House extension   UK
 Home extension guide - how to build a house extension and refurbish your home


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House extension requirements - What you need to achieve

Before you can start a house extension on site you will have needed to have obtained certain approvals, plans and documents, etc. and researched other affecting issues that could prevent you from building your house extension dreams.  Failure to recognise and investigate these other but less obvious issues of a house extension requirements could land you into a lot of trouble, delays and further expense.

Most homeowners realise the obvious house extension requirements in having to obtain plans and specifications for the planning permission and building regulations approvals. 

However, many homeowners forget to investigate things like restrictive convents that may be on the house deeds.

Many homes will almost certainly have some form of restrictive covenant on them that prevents or tries to control what else you can install on the site or to the existing property. 

These are usually installed by the original developer or land owner preventing a new homeowner from installing unpleasant items that could put off other purchasers of neighbouring properties also up for sale.

Fortunately many of these restrictive covenants relating to house extension requirements are non-enforcable due to deaths and long time periods involved.  Others can have a real sting in the tale so always check first.

Some of the restrictions on covenants relate to protecting the distinctive character so limiting alterations to the property could have been important for the original land owner.

Discharging or complying with the terms of the covenant and obtaining written permission is often more difficult with older properties. This is because the original land owner or their estate or company is no longer in existence so impossible to trace and therefore comply.  If the home owner carries on with the home extension than this can cause problems for future homeowners or their financing arrangements.  This can often be overcome with the payment of a one off indemnity insurance fee to protect future owners from aggrieved beneficiaries of the covenants requiring retrospective consent.

Many home extensions now build close to a neighbours wall including party walls.  For many years London has benefited from a party wall act which seeks to reduce the potential for damage claims from neighbours.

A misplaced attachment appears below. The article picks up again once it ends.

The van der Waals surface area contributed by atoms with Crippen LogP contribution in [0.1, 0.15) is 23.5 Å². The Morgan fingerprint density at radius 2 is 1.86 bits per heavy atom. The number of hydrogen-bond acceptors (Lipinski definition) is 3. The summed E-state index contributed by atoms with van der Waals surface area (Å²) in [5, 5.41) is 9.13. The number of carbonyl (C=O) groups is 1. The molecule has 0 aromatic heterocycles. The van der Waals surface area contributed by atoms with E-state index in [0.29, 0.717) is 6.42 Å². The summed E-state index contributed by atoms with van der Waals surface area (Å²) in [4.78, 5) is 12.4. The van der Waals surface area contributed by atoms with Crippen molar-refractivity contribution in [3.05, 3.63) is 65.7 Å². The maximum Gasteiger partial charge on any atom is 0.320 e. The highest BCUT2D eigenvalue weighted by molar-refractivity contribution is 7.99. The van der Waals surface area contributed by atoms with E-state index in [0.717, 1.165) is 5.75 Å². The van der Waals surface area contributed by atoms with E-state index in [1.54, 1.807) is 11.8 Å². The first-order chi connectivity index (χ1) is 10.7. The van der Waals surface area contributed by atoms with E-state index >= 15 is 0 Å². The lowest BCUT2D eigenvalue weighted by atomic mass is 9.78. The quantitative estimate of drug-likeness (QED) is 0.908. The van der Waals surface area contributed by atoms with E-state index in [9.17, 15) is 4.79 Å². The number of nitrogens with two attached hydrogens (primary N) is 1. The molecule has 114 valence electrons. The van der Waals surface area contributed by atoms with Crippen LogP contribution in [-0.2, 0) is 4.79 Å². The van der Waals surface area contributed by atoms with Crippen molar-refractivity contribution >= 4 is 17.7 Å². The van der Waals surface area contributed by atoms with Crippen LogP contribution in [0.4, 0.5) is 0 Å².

In 1996, the government introduced new party wall legislation for the entire country. Therefore, if you are excavating within 3M of a neighbours walls or within 6M of a party wall then you will probably need to engage the services of a party wall surveyor to discharge you duties.  There are added criteria details to these distances such as excavating lower than the invert of the neighbouring wall and if the bulb of pressure from your foundations travel through the party wall itself.  Home extension designers or architects can offer this service as well but most pass it over an experienced chartered party wall surveyor if compliance is required.

Not only excavations within the minimum distances stated above require compliance with the party wall act, but any works to a party wall (that may be affected) require notices to be served under the party wall act.  Works such as installing a new beam end onto a party wall will require compliance.

Your house extension scheme may be very large and the time spent on site by your builder may require compliance under the Construction Design and Management (CDM) regulations being health and safety.  Failure to comply and engage the right people can result in prosecution.

The CDM 2007 Regulations apply to most common building, civil engineering and engineering construction work. You must notify HSE of the site if the construction work is expected to either:

  • last longer than 30 days; or
  • involve more than 500 person days of construction work;

HSE should be notified in writing before construction work starts; you can use form F10. Your notification should be sent to the HSE office nearest to the proposed site.

Are you building near or over a main sewer? - failure to obtain the correct permissions will again result in delays and possible prosecution.  Another important aspect of house extension requirements.

Not all public sewers are located within the main road well away from the new home extension.  Many properties have shared drainage at the rear of the property for  example and now any shared drainage system pre 1st October 1937 are deemed to be public sewers requiring a 'build over consent' from your local water board dealing with drains and sewers if you are building within 3M of these drains.

Regretfully, this aspect of main sewers is often not picked up until the home extension scheme is submitted for consent through the Building Control Service.  If it is 'red flagged' on their systems they will advise you what to do before they are able to issue your approval.

'Building Over Agreements' usually require a formal submission to the local water board enclosing the plans with a fee dependant upon the size or classification of drain you are building over or near.  Typically this can range from £300.00 to £800.00

If you have employed an experienced and professional home extension designer or architect then they would have already advised you of the potential issues during the design  build up process as part of their own duty of care to their clients.







































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